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U.S. Buyers Say Milan's Spring Fashions May Give Paris Fits

October 10, 1986|BETTIJANE LEVINE | Times Fashion Editor

MILAN — The fashion industry here is giving Paris a run for its money. U.S. retailers, increasingly enthusiastic about the Italian clothes being shown for spring, say Milan will be a tough act for the French to follow when shows start there next week.

The new, soft shaping of Milanese clothes, combined with their wearability and superb fabrics, have teams of buyers from such stores as Bullocks Wilshire, JW Robinson's, Neiman-Marcus, Saks Fifth Avenue, Garfinckel's in Washington, Bergdorf-Goodman and Bloomingdale's in New York scurrying all around town to place orders.

Retailers with less traditional-minded fashion customers say they are also delighted by the new group of experimental and counterculture designers emerging here, lending diversity to what once was a city of strictly serious Establishment style.

Giorgio Armani, one of the top Establishment members, showed here Wednesday night. Larry Hagman, Linda Gray and Lee Radziwill were in the audience but the assembled buyers barely blinked when they arrived. These retailers are not easily diverted from the task of finding new clothes for well-heeled customers and new trends to interpret less expensively for customers who can't afford the price of designer originals. An Armani jacket will retail for about $700 in L.A. stores this spring.

Armani gave buyers plenty of food for thought. In a season strong on femininity and soft shaping, his are perhaps the most ethereal fashions shown so far.

His palette is pale and gentle, almost monotone. Shades of white and cream and the softest tints of peach, sand, blue or gray are combined in outfits that sometimes look created for a dream sequence in a Fellini film. A long, cream-colored silk circle skirt, for example, floats above a lace-edged petticoat 0topped by a narrow-cut white blouse and a jacket in shades of sand.

Wide pants, sometimes cuffed in satin; short, snug jackets with lightly padded shoulders and slim cocktail dresses with lace showing below the hem drew the buyers' applause. But a series of shirred and ruffled semi-sheer corselet tops seemed somewhat off the designer's usual mark.

"He took some risks and that's very admirable," said Eva Muttenthaler, buyer for the designer shop at Macy's, San Francisco in Union Square, who called the collection exquisite.

Armani can afford to take some risks. His personal income, estimated at more than $1 million last year, will probably escalate appreciably when he opens about 200 Emporio Armani shops in the United States starting next year. These shops, which carry the designer's younger-styled, less costly clothes, are already flourishing in Europe. And the streets of Milan are full of teen-agers toting purchases in Emporio Armani shopping bags.

Slick and Sophisticated

Gianfranco Ferre, another of this city's fashion elite, showed on Thursday afternoon. His slick, sophisticated styling rivals anything on the Paris scene. And his ideas for spring will undoubtedly be widely interpreted in less expensive versions by the time spring clothes reach the stores.

Ferre's best shapes include black or charcoal suits with knee-length slim skirts and flare-back jackets that open in front onto crisp, low-cut white sleeveless vests or halter tops with huge, dramatic collars in front and deep cowls in back. The tops are shapely but not tight, offering a sexy look appropriate for both office and evening wear.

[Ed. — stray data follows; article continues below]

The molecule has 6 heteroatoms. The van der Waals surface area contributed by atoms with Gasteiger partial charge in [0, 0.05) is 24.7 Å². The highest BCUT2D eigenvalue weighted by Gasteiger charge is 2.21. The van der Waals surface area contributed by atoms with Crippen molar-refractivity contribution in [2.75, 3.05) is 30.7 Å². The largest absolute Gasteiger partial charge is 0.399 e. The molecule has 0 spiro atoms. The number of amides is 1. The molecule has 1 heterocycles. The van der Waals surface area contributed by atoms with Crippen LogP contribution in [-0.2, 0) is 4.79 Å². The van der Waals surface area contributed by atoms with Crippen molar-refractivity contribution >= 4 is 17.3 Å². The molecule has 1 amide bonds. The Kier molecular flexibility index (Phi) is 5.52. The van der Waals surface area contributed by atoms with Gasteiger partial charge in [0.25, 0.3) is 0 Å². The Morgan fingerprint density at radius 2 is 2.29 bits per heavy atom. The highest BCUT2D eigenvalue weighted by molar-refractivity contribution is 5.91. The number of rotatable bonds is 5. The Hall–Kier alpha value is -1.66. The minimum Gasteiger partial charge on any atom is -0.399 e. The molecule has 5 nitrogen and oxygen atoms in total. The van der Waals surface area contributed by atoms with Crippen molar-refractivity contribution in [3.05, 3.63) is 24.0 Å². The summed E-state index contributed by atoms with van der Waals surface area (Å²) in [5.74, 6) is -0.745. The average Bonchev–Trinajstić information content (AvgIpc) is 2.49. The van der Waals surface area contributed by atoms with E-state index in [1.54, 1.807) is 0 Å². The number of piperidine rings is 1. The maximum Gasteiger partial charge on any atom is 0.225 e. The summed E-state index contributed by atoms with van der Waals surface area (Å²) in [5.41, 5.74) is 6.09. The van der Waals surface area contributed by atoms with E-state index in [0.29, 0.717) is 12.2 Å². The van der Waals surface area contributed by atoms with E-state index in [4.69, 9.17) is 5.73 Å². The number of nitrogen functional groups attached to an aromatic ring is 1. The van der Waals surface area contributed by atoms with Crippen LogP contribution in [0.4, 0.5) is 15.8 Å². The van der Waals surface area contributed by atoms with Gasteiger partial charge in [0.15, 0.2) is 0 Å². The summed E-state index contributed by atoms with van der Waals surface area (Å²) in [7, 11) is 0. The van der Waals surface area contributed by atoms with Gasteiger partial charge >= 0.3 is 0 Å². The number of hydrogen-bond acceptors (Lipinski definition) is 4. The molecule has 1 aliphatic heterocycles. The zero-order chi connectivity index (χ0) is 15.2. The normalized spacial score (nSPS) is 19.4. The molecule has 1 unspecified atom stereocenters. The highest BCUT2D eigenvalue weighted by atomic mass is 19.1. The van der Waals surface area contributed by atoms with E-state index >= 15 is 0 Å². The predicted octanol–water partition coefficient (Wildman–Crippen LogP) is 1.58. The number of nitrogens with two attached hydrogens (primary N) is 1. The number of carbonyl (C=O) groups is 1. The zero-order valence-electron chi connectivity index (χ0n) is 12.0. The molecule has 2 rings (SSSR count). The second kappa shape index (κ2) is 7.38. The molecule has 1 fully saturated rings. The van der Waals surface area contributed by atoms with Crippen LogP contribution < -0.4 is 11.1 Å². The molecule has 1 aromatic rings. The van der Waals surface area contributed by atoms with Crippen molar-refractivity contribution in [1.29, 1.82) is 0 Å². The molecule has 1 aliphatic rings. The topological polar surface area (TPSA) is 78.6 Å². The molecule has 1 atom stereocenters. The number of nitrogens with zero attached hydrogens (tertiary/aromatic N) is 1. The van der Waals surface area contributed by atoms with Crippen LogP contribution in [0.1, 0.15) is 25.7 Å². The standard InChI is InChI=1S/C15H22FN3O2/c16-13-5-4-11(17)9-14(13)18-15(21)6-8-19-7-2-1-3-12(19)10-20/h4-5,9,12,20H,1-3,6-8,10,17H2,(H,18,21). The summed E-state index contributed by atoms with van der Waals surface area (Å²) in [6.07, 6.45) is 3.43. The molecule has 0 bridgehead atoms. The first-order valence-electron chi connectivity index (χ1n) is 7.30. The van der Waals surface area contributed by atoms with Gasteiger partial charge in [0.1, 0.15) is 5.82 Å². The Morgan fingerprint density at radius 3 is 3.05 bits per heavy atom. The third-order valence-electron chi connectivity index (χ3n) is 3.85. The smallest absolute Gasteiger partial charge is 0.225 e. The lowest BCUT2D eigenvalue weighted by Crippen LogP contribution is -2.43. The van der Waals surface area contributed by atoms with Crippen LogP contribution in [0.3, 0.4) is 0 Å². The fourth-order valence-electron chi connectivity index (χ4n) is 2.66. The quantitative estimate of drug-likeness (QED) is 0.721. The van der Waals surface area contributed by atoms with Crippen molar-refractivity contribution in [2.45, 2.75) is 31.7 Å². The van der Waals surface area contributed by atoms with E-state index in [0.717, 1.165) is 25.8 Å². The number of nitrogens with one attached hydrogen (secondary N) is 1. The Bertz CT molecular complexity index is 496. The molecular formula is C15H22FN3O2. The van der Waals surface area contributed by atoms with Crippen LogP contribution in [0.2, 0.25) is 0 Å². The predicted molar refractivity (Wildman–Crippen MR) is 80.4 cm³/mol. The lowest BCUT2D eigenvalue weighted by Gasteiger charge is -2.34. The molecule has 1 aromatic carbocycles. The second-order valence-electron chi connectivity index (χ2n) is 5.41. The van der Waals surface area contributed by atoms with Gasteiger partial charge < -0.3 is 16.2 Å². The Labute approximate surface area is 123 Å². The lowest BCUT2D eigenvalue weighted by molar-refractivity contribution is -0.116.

Romeo Gigli, who showed his own collection early in the week, presented his line for Callaghan on Thursday afternoon. Gigli, 37, is one of the counterculture types with an unerring instinct for shaping and draping. He works with offbeat, murky shades of eggplant, grape and moss. And he cuts shapes that every anti-Establishment shopper will wish she could afford.

No Hemming About

His puffy, full skirts seem straight out of some sultan's seraglio. They have no traditional hemlines and need no petticoats to prop them up. Gigli constructs them with great gobs of moire or taffeta, which he drapes and bunches on a slant from a hipband to the desired length. Instead of cutting and hemming, he then drapes the fabric upward again, attaching it back at the hipband.

The skirts, seeming as billowy as if they were filled with down, are worn with long-torso, body-hugging knit tops. The effect of the tight, funky top with the opulent and luxurious skirt is startling.

Paolo Greppi, owner of Zamasport, which produces the Callaghan line, says Gigli worked in clothing factories including Greppi's own for many years but "nobody knew he had any talent." Greppi took a risk, asked Gigli to design the line, and the rest will probably make fashion history.

L.A. Designer's Knits

In the middle of all the hectic goings-on, designer Marina Spadafora of Los Angeles was scoring some successes of her own. The 27-year-old, Italian-born L.A. resident (a 1982 graduate of Fashion Institute of Technology and former assistant to L.A. designer Nancy Heller) showed her pale, silk-lined viscose knits in a small exhibit next to the main fashion fair.

Spadafora said business had been brisk and her clients for spring would probably include such L.A. stores as I. Magnin, Ruffles, Jona and Maxfield. Her biggest problem, she explains, is the 40% U.S. import duty on viscose, which pushes the price of her garments very high for U.S. stores.

Spadafora lives in Nichols Canyon with her husband, Sean Ferrer, son of Mel Ferrer and Audrey Hepburn.

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